Seplat – When boardroom brawl goes overboard
THERE is more going on at Seplat than the allegations of racism that have been laid on Mr. Roger Brown, Seplat’s Chief Executive Officer who has been asked to step aside, his visa and work permit withdrawn. None of these moves have resolved the matters at hand.
If anything they have escalated the Seplat affair, externalised it, and have steadily knocked the Seplat brand. Just a search on Seplat will show when last a story promoting the brand was told.
The listing of Seplat in London increased its stakeholders and ownership to different jurisdictions. Governance practices in those jurisdictions reflect in appropriate decisions in Seplat.
An example is in the age retirement differences between staff engaged in England and those working in Nigeria. It is one of the contentious areas.
The different retirement age for Nigerians and foreign nationals is not discriminatory but a dictate of the law. The company explained that the practice on retirement age is driven by local laws. For instance, employees working in Nigeria – both local and expatriate retire at age 60 in line with Nigerian law while the maximum retirement age in UK private sector is 65.
Board squabbles tend to reflect the interests of board members. Sometimes external ok influences that want to get into or get at a company can put some of its members up to internal fights. These all seem available in the Seplat brawl has drawn the attention of the Ministry of Interior which acted decisively.
Brown is accused of being a racist who bullies Nigerians to resignation. The allegation that must have irked the Ministry of Interior the most is that his work permit is fake, expired or illegally obtained.
When the Immigration Service decided on the matter, Brown was absent on the two occasions the meetings. Sources familiar with the case said that though the letters were delivered to Seplat, those bent on seeing Brown out of position ensured the letter never got to him. Those who know Brown said he would not have disrespected Ministry of Interior as the situation portrays him.
Seplat Awesome Women’s Network, SWAN, a body of Seplat women employees, and predominantly made up of Nigerian employees, in its statement posted on Seplat platform said certain petitions to the Ministry of Interior and the courts against Brown, were false allegations and blatant lies.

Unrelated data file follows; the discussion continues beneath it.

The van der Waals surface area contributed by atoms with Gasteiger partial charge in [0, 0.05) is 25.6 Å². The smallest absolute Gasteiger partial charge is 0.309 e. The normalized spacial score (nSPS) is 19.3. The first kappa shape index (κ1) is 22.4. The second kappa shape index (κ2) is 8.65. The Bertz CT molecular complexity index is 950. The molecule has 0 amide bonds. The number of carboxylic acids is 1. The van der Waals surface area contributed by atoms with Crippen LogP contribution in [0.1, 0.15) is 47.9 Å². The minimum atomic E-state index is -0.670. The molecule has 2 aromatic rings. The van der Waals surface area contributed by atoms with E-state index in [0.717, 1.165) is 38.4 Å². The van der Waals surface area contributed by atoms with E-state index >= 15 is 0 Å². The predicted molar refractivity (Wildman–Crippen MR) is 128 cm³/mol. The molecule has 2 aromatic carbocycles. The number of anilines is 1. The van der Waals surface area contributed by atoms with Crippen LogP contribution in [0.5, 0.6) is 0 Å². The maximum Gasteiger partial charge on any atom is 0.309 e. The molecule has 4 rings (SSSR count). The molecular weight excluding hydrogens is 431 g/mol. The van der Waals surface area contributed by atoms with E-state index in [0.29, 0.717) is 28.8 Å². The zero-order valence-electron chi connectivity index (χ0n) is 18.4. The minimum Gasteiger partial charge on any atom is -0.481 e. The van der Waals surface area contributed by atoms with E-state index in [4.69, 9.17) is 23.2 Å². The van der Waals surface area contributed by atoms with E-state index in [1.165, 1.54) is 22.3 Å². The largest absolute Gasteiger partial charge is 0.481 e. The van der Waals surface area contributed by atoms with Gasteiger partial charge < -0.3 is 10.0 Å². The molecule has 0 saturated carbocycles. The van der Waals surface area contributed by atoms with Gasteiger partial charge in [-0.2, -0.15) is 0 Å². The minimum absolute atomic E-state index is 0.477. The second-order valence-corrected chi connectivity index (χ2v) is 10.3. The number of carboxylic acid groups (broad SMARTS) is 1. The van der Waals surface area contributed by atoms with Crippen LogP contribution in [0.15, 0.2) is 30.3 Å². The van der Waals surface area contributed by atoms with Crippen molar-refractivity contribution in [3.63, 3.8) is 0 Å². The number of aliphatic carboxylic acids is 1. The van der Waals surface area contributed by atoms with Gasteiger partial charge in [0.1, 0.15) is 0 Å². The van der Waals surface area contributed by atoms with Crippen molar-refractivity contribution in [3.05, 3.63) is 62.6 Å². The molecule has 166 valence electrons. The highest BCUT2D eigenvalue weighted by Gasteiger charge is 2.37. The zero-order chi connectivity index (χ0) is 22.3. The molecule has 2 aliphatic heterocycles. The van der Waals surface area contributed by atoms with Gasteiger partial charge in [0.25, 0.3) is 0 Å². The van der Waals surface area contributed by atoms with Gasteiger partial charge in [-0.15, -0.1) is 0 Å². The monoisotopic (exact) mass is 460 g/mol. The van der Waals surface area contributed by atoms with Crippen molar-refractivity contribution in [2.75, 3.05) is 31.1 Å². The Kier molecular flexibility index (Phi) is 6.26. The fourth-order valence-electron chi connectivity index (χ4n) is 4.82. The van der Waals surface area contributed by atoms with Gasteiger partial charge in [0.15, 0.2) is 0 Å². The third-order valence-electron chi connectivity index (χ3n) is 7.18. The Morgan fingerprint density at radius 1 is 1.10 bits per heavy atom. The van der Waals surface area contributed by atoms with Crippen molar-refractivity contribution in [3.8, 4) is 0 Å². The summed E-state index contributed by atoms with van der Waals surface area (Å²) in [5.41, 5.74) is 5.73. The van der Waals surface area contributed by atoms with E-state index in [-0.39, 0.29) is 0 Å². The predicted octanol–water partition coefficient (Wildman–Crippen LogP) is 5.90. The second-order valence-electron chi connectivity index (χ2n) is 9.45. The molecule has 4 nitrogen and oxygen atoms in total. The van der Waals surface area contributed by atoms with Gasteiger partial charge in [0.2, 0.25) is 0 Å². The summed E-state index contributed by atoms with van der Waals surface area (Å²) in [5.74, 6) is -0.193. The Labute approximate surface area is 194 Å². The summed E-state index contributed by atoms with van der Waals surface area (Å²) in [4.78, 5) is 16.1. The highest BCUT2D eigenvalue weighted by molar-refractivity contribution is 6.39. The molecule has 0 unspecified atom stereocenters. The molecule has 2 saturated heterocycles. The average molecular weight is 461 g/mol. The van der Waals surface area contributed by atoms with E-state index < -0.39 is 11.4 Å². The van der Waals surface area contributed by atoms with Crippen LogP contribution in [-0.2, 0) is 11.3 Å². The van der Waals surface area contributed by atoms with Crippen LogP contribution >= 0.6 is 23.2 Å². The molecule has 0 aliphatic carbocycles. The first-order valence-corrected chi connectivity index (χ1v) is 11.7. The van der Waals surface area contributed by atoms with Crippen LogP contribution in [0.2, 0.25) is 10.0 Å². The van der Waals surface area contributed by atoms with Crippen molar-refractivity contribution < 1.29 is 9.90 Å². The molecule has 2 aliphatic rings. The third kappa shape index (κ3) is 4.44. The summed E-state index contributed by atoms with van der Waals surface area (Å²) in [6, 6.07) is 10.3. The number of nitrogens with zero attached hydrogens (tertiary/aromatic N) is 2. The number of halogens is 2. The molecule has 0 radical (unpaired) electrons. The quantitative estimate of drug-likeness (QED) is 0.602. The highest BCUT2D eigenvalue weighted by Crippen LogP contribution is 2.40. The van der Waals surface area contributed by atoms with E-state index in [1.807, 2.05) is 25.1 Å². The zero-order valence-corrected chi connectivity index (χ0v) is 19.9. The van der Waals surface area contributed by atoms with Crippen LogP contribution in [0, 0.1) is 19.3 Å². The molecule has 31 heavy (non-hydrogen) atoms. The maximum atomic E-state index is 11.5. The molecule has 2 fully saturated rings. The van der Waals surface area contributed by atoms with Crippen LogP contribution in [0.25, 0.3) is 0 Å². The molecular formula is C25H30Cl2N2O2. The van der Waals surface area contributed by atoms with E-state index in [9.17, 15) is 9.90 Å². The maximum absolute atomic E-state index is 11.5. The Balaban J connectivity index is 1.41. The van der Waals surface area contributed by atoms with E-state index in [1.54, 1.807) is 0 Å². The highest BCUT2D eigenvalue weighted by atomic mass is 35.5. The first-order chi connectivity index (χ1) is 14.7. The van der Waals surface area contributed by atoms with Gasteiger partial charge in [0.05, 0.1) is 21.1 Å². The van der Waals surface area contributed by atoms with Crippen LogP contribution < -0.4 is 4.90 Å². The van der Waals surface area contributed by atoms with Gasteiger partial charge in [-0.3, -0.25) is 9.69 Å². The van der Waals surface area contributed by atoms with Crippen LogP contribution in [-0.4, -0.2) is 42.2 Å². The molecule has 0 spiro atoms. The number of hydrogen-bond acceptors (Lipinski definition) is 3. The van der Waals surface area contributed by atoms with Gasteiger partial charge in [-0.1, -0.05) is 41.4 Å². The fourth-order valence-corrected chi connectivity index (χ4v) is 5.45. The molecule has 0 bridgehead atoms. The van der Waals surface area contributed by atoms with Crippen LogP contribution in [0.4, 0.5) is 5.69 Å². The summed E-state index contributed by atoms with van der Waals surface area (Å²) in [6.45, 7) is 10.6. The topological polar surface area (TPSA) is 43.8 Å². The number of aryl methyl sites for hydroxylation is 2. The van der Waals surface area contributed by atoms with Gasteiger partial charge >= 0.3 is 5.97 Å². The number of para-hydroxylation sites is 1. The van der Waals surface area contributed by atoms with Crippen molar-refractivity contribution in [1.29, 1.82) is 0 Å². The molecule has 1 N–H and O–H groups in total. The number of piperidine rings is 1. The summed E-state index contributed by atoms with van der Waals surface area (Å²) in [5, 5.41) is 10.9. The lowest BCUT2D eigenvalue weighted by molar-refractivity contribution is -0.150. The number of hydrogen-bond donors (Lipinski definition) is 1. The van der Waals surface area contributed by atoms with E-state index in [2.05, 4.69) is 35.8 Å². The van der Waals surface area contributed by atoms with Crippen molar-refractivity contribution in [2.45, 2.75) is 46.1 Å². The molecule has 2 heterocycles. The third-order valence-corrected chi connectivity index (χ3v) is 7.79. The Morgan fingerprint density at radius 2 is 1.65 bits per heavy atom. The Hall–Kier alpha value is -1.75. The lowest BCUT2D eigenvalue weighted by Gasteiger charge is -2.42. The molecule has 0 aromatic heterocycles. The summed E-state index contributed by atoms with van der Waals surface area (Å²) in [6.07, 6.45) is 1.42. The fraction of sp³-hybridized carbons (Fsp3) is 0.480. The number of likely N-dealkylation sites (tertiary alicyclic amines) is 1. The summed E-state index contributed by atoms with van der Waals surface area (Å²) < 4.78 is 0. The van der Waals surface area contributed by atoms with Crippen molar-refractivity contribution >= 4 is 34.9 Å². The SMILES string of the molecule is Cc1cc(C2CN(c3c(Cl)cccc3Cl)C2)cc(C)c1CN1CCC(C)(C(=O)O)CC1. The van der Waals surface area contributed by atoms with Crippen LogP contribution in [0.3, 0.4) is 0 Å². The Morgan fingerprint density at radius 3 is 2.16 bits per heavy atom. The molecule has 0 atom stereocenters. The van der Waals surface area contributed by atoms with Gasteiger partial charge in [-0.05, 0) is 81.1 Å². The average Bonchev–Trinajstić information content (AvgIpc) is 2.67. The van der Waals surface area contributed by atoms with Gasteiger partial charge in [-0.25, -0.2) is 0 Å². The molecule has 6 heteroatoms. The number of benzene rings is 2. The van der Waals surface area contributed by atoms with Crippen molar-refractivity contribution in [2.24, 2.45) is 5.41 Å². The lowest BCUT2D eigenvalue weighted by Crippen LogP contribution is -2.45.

‘’Curiously, we are unable to identify any of the individuals alleging these falsehoods as our fellow employees – past or present. It is therefore concerning that persons outside of our employee population can purport to speak so purposefully and publicly on our welfare. The unfortunate (but perhaps intended) consequence of these efforts is to disparage the sterling record of our corporate champion and steadfast cheerleader while diverting the much-needed time and resources of our Ministry of Interior and Courts away from legitimate concerns requiring their attention,” SWAN said.
Brown was the Chief Finance Officer of Seplat before the CEO role.
Will to he authorities listen? Will those taking the decisions ponder for awhile why it has taken 10 years of Mr. Brown’s services as CFO and CEO for these allegations to be made?
Had he always be a racist or it is a new behaviour?
Will the CEO of an international company listed in Lagos and London Stock Exchanges act consistently without board approvals?
Did Brown assume the powers of the boards over the 10 years of his service? The questions are pertinent because of the issues have been parlayed to stretch across the tenure of another board.
Seplat, once prided as the best-governed and biggest Nigerian-grown company has 515 employees – regular and direct contract. Only 24 of these are non-Nigerians from other nationalities.
Among other beneficiaries of Seplat’s oil and gas operations are host communities and hosts of companies that are service providers. These fights affect them and Seplat in different ways.
They also have great new grounds for new investors in Nigeria to weigh their options. Would their investments be safe? How would Nigerian companies treat foreign nationals who are their staff? Would the companies abide with their agreed conflict resolution agreements?
Read also: 11 things to note from Seplat Energy’s 2022 financials
Brown could be a victim of the new governance regime that Seplat implemented. Some influential former board members who are affected feel affronted. They are fighting back.
Global business news agency, Bloomberg, in September 2022 reported that Seplat awarded contract worth over $450 million, over 12 years to companies linked to its former board members. Seplat banned party related transactions in 2021. Could this be one of the issues in this boardroom war?
The authorities have to look deeper to resolve the issues without destroying a thriving Nigerian company over the greed of a few.
ELECTIONS have come and gone or have they? One matter that would stick around much longer is the hate speeches generated around the elections. Some were sublime. Others were outrageously provocative. Maybe the knowledge that the security agencies would not arrest anyone for incitements caused the incidents where a woman was stabbed at a polling. No arrests were made and none is about to be made.
It was in the same Lagos that people were told they would not be allowed to vote, except for a particular political party. The threats, execution of the threats and violence needed to be addressed. Security agents on duty just looked away. Their refusal to act emboldened criminals that should have been put away.
At least, in Abia State, they arrested someone threatening voters. The standards for preventing crimes or going after suspects should be the same. If that is the only thing the security agencies decide to take away from the elections, they would have learnt a lot for a better society.
.Isiguzo is a major commentator on minor issues